Top PDF WP: Social and Emotional Intelligence

WP: Social and Emotional Intelligence

WP: Social and Emotional Intelligence

Emotions and feelings not the same. Emotions are energy in motion; composite biological signals like a fast beating heart or sweaty palms. We are all experiencing emotions every single moment of every single day but we don’t necessarily feel them. Feelings are the awareness in our minds of the ‘energy in motion’. The energy is there, but we don’t necessarily feel it: we have not really learned to understand our own emotional life. To transform our lives, we have to understand that ultimately emotions will predict our health, personal sense of wellbeing, success, fulfilment, motivation and decisions. The good news is with awareness comes the ability to direct and manage our emotions – they are part of us, not something that is imposed on us.
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Social and Emotional Intelligence

Social and Emotional Intelligence

Mindfulness is one approach to managing emotions effectively. Whilst there is no single definition for ‘mindfulness’ it is generally agreed the practice of mindfulness finds it roots in the teaching of Buddhism with a focus on maintaining a calm awareness of ones body, feelings, mind and virtues in day-to-day life. This translates as an ability to increase awareness of, and respond skilfully to, mental processes which contribute to ‘emotional stress and maladaptive behaviour’. Being mindful allows you to focus on achieving the optimum outcomes from the task in hand, be aware of the feelings of others and be aware of how you are presenting to them.
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Emotional Intelligence and Social Interaction

Emotional Intelligence and Social Interaction

Discussion As expected, we found evidence for the predictive and incremental validity of the MSCEIT. Scores on the using emotions subscale were positively related to the perceived quality of daily social interactions, and manag- ing emotions scores were positively related to the per- ceived quality of interactions with members of the oppo- site sex. Moreover, managing emotions scores were positively related to perceived self-presentational suc- cess in social interaction due to higher perceived achievement exceeding higher expectations. This is interesting because effective emotional regulation requires balancing goals and expectations. Finally, rela- tionships between MSCEIT scores and the perceived quality of social interactions were unchanged when indi- vidual differences in the Big Five personality traits were controlled. Controlling for the Big Five diminished rela- tionships between managing emotions scores and self- presentational success in five of the seven self-presenta- tional dimensions that were measured. Nonetheless, managing emotions scores were still significantly associ- ated with a composite score of self-presentational success in opposite-sex interactions when the Big Five traits were controlled.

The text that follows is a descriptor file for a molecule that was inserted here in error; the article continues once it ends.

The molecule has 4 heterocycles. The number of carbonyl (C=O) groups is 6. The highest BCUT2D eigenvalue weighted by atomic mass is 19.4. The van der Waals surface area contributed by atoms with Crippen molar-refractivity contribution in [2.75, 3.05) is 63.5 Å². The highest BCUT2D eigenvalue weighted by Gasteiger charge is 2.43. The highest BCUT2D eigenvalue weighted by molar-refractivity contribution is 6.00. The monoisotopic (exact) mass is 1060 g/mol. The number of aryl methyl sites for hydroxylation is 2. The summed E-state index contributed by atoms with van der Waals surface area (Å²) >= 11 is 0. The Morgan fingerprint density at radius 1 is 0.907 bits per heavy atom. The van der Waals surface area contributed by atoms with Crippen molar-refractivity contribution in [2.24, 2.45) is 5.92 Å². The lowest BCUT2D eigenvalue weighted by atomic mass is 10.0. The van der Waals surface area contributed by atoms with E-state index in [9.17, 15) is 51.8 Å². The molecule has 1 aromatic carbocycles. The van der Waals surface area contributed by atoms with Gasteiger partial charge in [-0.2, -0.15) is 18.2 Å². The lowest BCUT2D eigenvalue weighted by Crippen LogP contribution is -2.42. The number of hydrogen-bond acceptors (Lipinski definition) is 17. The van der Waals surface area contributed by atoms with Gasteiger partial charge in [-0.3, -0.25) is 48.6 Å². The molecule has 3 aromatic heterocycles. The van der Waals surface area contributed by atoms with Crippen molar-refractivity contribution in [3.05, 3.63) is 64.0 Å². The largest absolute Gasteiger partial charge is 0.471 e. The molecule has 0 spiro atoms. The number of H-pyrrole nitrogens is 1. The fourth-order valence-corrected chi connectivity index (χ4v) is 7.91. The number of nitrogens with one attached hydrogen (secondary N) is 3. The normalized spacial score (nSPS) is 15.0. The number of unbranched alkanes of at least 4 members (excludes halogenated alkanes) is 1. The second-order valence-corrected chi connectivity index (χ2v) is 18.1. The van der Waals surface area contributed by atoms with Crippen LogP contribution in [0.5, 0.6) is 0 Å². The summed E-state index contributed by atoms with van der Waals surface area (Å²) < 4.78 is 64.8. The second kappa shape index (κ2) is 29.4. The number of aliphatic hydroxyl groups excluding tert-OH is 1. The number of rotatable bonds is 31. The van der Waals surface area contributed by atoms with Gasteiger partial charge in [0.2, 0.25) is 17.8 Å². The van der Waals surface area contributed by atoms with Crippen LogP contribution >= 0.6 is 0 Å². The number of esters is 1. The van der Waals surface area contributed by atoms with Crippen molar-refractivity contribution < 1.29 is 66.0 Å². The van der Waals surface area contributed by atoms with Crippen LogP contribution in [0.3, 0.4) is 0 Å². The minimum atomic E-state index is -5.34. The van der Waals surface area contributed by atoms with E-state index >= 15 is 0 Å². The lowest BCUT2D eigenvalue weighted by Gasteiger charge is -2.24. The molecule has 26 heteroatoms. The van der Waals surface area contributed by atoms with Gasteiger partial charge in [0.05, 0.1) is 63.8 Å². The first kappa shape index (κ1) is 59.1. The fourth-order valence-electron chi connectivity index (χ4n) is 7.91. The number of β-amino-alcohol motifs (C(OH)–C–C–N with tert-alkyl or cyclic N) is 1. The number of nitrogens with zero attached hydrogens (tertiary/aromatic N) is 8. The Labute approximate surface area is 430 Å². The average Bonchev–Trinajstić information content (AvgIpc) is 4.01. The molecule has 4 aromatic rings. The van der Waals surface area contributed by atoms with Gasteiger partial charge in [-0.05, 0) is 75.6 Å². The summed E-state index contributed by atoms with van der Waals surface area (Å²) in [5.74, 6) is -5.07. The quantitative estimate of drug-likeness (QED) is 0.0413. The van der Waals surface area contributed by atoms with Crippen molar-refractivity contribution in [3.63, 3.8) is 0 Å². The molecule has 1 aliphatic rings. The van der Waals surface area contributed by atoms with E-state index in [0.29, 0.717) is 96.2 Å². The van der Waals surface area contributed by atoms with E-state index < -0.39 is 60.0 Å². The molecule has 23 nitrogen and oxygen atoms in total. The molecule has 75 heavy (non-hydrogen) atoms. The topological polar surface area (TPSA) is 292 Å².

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Emotional Intelligence in Organizational Social Networks

Emotional Intelligence in Organizational Social Networks